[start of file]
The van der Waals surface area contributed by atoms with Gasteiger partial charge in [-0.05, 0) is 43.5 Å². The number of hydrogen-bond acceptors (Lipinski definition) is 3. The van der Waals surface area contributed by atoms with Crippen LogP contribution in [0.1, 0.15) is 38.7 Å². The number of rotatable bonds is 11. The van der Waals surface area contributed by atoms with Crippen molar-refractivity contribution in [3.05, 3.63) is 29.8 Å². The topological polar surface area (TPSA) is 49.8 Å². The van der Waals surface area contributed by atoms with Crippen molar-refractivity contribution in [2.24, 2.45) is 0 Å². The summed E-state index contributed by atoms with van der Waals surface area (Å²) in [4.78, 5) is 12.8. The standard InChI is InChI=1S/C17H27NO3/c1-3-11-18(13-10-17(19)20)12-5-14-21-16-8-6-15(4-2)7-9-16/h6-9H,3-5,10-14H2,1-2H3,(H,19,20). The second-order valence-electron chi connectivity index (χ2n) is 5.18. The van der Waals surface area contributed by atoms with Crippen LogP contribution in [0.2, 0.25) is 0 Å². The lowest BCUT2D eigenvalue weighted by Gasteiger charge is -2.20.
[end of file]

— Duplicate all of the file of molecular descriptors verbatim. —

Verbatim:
The van der Waals surface area contributed by atoms with Gasteiger partial charge in [-0.05, 0) is 43.5 Å². The number of hydrogen-bond acceptors (Lipinski definition) is 3. The van der Waals surface area contributed by atoms with Crippen LogP contribution in [0.1, 0.15) is 38.7 Å². The number of rotatable bonds is 11. The van der Waals surface area contributed by atoms with Crippen molar-refractivity contribution in [3.05, 3.63) is 29.8 Å². The topological polar surface area (TPSA) is 49.8 Å². The van der Waals surface area contributed by atoms with Crippen molar-refractivity contribution in [2.24, 2.45) is 0 Å². The summed E-state index contributed by atoms with van der Waals surface area (Å²) in [4.78, 5) is 12.8. The standard InChI is InChI=1S/C17H27NO3/c1-3-11-18(13-10-17(19)20)12-5-14-21-16-8-6-15(4-2)7-9-16/h6-9H,3-5,10-14H2,1-2H3,(H,19,20). The second-order valence-electron chi connectivity index (χ2n) is 5.18. The van der Waals surface area contributed by atoms with Crippen LogP contribution in [0.2, 0.25) is 0 Å². The lowest BCUT2D eigenvalue weighted by Gasteiger charge is -2.20.